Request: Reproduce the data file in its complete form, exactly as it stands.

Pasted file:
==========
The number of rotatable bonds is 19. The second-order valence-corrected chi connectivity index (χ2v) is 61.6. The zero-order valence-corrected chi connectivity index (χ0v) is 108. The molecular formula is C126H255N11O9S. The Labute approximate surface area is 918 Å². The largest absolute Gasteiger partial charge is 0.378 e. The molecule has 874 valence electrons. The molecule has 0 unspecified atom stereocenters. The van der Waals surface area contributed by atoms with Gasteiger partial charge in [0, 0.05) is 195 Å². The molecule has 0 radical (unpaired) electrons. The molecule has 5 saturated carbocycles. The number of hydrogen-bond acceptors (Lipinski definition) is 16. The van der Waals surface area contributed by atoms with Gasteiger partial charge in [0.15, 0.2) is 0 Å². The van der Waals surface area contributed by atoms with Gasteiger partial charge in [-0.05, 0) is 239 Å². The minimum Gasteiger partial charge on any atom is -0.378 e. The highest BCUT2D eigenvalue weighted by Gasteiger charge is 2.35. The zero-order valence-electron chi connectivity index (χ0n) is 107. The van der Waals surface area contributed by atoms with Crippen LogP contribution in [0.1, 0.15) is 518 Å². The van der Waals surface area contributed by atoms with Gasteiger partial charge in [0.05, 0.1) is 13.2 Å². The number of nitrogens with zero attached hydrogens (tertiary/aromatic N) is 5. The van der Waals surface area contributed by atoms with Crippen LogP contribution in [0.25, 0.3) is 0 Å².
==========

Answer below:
The number of rotatable bonds is 19. The second-order valence-corrected chi connectivity index (χ2v) is 61.6. The zero-order valence-corrected chi connectivity index (χ0v) is 108. The molecular formula is C126H255N11O9S. The Labute approximate surface area is 918 Å². The largest absolute Gasteiger partial charge is 0.378 e. The molecule has 874 valence electrons. The molecule has 0 unspecified atom stereocenters. The van der Waals surface area contributed by atoms with Gasteiger partial charge in [0, 0.05) is 195 Å². The molecule has 0 radical (unpaired) electrons. The molecule has 5 saturated carbocycles. The number of hydrogen-bond acceptors (Lipinski definition) is 16. The van der Waals surface area contributed by atoms with Gasteiger partial charge in [0.15, 0.2) is 0 Å². The van der Waals surface area contributed by atoms with Gasteiger partial charge in [-0.05, 0) is 239 Å². The minimum Gasteiger partial charge on any atom is -0.378 e. The highest BCUT2D eigenvalue weighted by Gasteiger charge is 2.35. The zero-order valence-electron chi connectivity index (χ0n) is 107. The van der Waals surface area contributed by atoms with Crippen LogP contribution in [0.1, 0.15) is 518 Å². The van der Waals surface area contributed by atoms with Gasteiger partial charge in [0.05, 0.1) is 13.2 Å². The number of nitrogens with zero attached hydrogens (tertiary/aromatic N) is 5. The van der Waals surface area contributed by atoms with Crippen LogP contribution in [0.25, 0.3) is 0 Å².